Pre-West Interview: Nathan Sorenson

Talk: Domain Specific Type Systems

Nathan Sorenson's talk at Clojure/West is about type systems for DSLs.


Clojure is a dynamically typed language. The types are encoded in the classes of objects. However, when we develop a DSL, we are designing a new language and are free to build in a static type system for that DSL. Nathan Sorenson's talk addresses some of the hardest but most important work in developing a type system: the error messages and interoperability. And it seems practical: he'll be developing a query DSL for Datomic.

If you're new to macros, you may want to read the macro chapter from Clojure for the Brave and True. If you're really interested in Type Theory, you're in for a treat with this recording of Robert Harper.

About Nathan Sorenson

GitHub - Twitter

This interview was graciously conducted by Nola Stowe. She's a programmer, the co-founder of DevChix, and a prolific teacher. She recently ran ClojureBridge Austin. Please shout out to her and say thanks!


Nathan Sorenson is the next interview participant. He is giving a talk at Clojure/West about DSLs. The background to his talk is available, if you like.

Interview with Nathan Sorenson

Nola: How long have you been doing clojure and how did you get into it?

Nathan: I've been using Clojure for 6 years. I got into the language during grad school: the libraries I needed to use for my master's research were all on the JVM, but I was becoming frustrated with the time it took to turn my ideas into experiments in code. I found Clojure and Incanter, and the REPL-based interactive workflow I experienced was incredible. There's no way I'd have been able to spend so much time exploring my problem space without Clojure.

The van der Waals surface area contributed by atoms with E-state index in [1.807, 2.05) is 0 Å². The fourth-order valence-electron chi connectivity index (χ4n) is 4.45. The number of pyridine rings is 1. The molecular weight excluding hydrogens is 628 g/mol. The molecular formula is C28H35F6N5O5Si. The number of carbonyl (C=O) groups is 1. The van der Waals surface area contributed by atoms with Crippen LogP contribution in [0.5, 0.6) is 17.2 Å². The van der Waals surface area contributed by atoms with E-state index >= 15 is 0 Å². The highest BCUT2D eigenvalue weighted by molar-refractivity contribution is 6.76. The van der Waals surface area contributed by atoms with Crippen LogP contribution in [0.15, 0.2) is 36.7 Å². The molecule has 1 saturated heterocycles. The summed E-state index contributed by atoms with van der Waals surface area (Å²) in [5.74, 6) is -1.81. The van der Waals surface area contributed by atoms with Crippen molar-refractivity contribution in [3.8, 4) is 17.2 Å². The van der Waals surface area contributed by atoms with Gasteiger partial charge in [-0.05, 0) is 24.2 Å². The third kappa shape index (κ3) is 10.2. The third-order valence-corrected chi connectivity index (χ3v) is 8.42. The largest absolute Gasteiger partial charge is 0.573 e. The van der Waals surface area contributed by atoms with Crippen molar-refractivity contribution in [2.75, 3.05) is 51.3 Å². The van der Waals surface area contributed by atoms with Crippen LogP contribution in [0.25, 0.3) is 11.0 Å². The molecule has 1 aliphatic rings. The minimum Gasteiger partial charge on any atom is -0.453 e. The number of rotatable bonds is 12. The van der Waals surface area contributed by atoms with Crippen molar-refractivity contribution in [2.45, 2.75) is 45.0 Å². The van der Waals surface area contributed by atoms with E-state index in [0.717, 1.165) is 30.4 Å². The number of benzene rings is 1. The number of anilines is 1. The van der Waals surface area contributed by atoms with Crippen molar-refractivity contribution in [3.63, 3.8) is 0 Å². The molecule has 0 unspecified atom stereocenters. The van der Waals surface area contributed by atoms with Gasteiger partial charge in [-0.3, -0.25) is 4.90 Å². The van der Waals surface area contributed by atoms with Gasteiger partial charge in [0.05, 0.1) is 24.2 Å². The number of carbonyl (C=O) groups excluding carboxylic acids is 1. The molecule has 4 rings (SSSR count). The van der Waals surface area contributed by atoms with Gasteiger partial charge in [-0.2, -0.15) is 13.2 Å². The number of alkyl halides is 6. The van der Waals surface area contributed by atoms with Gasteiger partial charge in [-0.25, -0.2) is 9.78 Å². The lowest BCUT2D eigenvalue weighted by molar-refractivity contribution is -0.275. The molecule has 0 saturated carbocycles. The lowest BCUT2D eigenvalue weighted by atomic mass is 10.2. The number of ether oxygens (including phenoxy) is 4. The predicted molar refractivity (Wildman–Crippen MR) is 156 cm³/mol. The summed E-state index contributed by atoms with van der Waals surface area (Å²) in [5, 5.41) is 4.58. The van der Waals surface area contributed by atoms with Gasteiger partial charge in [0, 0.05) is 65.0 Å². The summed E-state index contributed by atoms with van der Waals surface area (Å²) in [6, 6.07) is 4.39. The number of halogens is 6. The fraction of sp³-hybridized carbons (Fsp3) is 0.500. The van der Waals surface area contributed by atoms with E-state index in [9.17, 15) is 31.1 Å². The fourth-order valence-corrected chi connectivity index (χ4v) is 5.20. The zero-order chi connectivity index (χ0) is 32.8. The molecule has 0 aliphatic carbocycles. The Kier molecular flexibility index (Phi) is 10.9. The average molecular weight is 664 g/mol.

Nola: What languages did you do before Clojure?

Nathan: Mostly Java and C++.

Nola: Your talk is about DSLs, what other language have you used in the past if any to write DSLs?

Nathan: It's often nice to write DSLs in typed FP languages. A DSL's syntax is a quintessential example of an "algebraic data type," and ADTs combined with pattern matching will make it easy to interpret your syntax correctly. Haskell has some particularly useful features: the "deriving" mechanism, for example, gives you traversal operations for your syntax for free. Haskell also has type classes that enable an interesting style of specification called "tagless final." This approach lets you sidestep the typical interpretation overhead and compile your DSL as though it were a first-class member of the host language.

Nola: What advice would you give a new programmer to Clojure?

Nathan: I came from an imperative, object-oriented mindset and had to do a great deal of un-learning before I could grok the basics of functional programming. I personally found classic Scheme books like The Little Schemer and SICP helpful in this journey. However, everyone learns differently based on where they are coming from, so it's important not to get frustrated if you don't find someone's advice, book recommendations, or metaphors useful!

Nola: What is the average airspeed velocity of an unladen Clojure REPL?

Nathan: Lots of people get distracted quibbling about the difference between European REPLs and African REPLs but that's the wrong idea. The trick is to decomplect the question into three simpler ones: what are the average airspeeds of the Starling, the Kestrel, and the Identity bird?

Nola: Thanks for the interview. It was very informative.